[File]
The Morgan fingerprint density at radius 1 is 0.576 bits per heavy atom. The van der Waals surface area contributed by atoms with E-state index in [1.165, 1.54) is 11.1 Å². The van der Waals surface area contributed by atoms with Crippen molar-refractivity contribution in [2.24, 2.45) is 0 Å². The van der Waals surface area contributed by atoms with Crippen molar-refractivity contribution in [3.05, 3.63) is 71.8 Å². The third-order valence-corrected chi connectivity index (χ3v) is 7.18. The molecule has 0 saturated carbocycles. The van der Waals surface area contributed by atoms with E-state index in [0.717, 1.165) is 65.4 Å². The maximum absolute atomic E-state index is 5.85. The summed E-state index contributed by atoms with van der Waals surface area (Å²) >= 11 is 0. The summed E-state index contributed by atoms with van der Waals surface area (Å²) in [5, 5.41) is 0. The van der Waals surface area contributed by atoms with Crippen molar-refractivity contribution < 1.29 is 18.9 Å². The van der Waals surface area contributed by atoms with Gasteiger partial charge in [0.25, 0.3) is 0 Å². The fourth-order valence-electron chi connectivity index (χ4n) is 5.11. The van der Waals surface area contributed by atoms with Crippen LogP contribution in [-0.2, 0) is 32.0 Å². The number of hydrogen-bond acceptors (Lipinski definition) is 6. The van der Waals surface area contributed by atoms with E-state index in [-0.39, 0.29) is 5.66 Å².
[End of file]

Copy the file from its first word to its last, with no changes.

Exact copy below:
The Morgan fingerprint density at radius 1 is 0.576 bits per heavy atom. The van der Waals surface area contributed by atoms with E-state index in [1.165, 1.54) is 11.1 Å². The van der Waals surface area contributed by atoms with Crippen molar-refractivity contribution in [2.24, 2.45) is 0 Å². The van der Waals surface area contributed by atoms with Crippen molar-refractivity contribution in [3.05, 3.63) is 71.8 Å². The third-order valence-corrected chi connectivity index (χ3v) is 7.18. The molecule has 0 saturated carbocycles. The van der Waals surface area contributed by atoms with E-state index in [0.717, 1.165) is 65.4 Å². The maximum absolute atomic E-state index is 5.85. The summed E-state index contributed by atoms with van der Waals surface area (Å²) >= 11 is 0. The summed E-state index contributed by atoms with van der Waals surface area (Å²) in [5, 5.41) is 0. The van der Waals surface area contributed by atoms with Crippen molar-refractivity contribution < 1.29 is 18.9 Å². The van der Waals surface area contributed by atoms with Gasteiger partial charge in [0.25, 0.3) is 0 Å². The fourth-order valence-electron chi connectivity index (χ4n) is 5.11. The van der Waals surface area contributed by atoms with Crippen LogP contribution in [-0.2, 0) is 32.0 Å². The number of hydrogen-bond acceptors (Lipinski definition) is 6. The van der Waals surface area contributed by atoms with E-state index in [-0.39, 0.29) is 5.66 Å².